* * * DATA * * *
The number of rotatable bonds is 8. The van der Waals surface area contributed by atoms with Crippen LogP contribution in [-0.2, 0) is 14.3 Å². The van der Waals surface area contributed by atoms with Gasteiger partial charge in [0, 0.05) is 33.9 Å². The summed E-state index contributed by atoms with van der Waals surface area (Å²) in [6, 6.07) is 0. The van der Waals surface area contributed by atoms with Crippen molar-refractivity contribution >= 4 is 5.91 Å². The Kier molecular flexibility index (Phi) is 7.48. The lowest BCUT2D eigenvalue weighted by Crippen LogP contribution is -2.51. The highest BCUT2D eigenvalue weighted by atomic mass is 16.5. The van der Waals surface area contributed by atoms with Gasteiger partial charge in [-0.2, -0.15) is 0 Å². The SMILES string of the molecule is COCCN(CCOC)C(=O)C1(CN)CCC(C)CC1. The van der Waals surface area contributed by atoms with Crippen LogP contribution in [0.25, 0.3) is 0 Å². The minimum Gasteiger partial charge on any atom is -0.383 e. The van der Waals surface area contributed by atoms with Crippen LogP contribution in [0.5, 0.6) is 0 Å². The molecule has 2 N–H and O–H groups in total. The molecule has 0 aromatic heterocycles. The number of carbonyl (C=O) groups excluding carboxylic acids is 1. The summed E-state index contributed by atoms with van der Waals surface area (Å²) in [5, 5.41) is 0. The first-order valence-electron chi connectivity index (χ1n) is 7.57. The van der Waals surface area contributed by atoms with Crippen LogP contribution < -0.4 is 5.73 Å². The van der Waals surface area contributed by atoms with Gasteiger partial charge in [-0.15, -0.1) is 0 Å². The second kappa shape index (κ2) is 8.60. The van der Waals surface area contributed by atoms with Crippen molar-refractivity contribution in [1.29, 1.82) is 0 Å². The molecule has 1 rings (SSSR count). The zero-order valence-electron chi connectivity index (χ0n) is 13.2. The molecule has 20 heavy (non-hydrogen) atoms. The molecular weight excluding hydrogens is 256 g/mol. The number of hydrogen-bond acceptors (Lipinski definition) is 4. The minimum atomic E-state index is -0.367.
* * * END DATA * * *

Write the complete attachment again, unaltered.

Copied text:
The number of rotatable bonds is 8. The van der Waals surface area contributed by atoms with Crippen LogP contribution in [-0.2, 0) is 14.3 Å². The van der Waals surface area contributed by atoms with Gasteiger partial charge in [0, 0.05) is 33.9 Å². The summed E-state index contributed by atoms with van der Waals surface area (Å²) in [6, 6.07) is 0. The van der Waals surface area contributed by atoms with Crippen molar-refractivity contribution >= 4 is 5.91 Å². The Kier molecular flexibility index (Phi) is 7.48. The lowest BCUT2D eigenvalue weighted by Crippen LogP contribution is -2.51. The highest BCUT2D eigenvalue weighted by atomic mass is 16.5. The van der Waals surface area contributed by atoms with Gasteiger partial charge in [-0.2, -0.15) is 0 Å². The SMILES string of the molecule is COCCN(CCOC)C(=O)C1(CN)CCC(C)CC1. The van der Waals surface area contributed by atoms with Crippen LogP contribution in [0.25, 0.3) is 0 Å². The minimum Gasteiger partial charge on any atom is -0.383 e. The van der Waals surface area contributed by atoms with Crippen LogP contribution in [0.5, 0.6) is 0 Å². The molecule has 2 N–H and O–H groups in total. The molecule has 0 aromatic heterocycles. The number of carbonyl (C=O) groups excluding carboxylic acids is 1. The summed E-state index contributed by atoms with van der Waals surface area (Å²) in [5, 5.41) is 0. The first-order valence-electron chi connectivity index (χ1n) is 7.57. The van der Waals surface area contributed by atoms with Crippen LogP contribution < -0.4 is 5.73 Å². The van der Waals surface area contributed by atoms with Gasteiger partial charge in [-0.15, -0.1) is 0 Å². The second kappa shape index (κ2) is 8.60. The van der Waals surface area contributed by atoms with Crippen molar-refractivity contribution in [1.29, 1.82) is 0 Å². The molecule has 1 rings (SSSR count). The zero-order valence-electron chi connectivity index (χ0n) is 13.2. The molecule has 20 heavy (non-hydrogen) atoms. The molecular weight excluding hydrogens is 256 g/mol. The number of hydrogen-bond acceptors (Lipinski definition) is 4. The minimum atomic E-state index is -0.367.